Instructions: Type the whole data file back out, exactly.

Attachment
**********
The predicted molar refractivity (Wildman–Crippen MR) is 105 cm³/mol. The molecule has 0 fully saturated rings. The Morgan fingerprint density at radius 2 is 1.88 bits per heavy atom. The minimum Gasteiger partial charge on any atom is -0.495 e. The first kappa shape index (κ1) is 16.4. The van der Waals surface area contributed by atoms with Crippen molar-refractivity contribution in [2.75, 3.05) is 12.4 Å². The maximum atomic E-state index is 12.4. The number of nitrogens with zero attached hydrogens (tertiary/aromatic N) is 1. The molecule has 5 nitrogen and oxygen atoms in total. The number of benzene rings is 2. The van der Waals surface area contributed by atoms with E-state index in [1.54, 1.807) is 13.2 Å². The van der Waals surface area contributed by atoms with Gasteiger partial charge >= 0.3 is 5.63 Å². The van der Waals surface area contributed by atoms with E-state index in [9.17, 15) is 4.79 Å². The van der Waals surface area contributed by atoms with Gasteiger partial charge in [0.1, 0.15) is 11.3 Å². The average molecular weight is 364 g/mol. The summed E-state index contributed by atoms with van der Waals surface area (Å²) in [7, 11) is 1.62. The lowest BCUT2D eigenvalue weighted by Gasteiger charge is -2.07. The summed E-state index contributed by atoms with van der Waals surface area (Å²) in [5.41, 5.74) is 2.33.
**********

The predicted molar refractivity (Wildman–Crippen MR) is 105 cm³/mol. The molecule has 0 fully saturated rings. The Morgan fingerprint density at radius 2 is 1.88 bits per heavy atom. The minimum Gasteiger partial charge on any atom is -0.495 e. The first kappa shape index (κ1) is 16.4. The van der Waals surface area contributed by atoms with Crippen molar-refractivity contribution in [2.75, 3.05) is 12.4 Å². The maximum atomic E-state index is 12.4. The number of nitrogens with zero attached hydrogens (tertiary/aromatic N) is 1. The molecule has 5 nitrogen and oxygen atoms in total. The number of benzene rings is 2. The van der Waals surface area contributed by atoms with E-state index in [1.54, 1.807) is 13.2 Å². The van der Waals surface area contributed by atoms with Gasteiger partial charge >= 0.3 is 5.63 Å². The van der Waals surface area contributed by atoms with E-state index in [9.17, 15) is 4.79 Å². The van der Waals surface area contributed by atoms with Gasteiger partial charge in [0.1, 0.15) is 11.3 Å². The average molecular weight is 364 g/mol. The summed E-state index contributed by atoms with van der Waals surface area (Å²) in [7, 11) is 1.62. The lowest BCUT2D eigenvalue weighted by Gasteiger charge is -2.07. The summed E-state index contributed by atoms with van der Waals surface area (Å²) in [5.41, 5.74) is 2.33.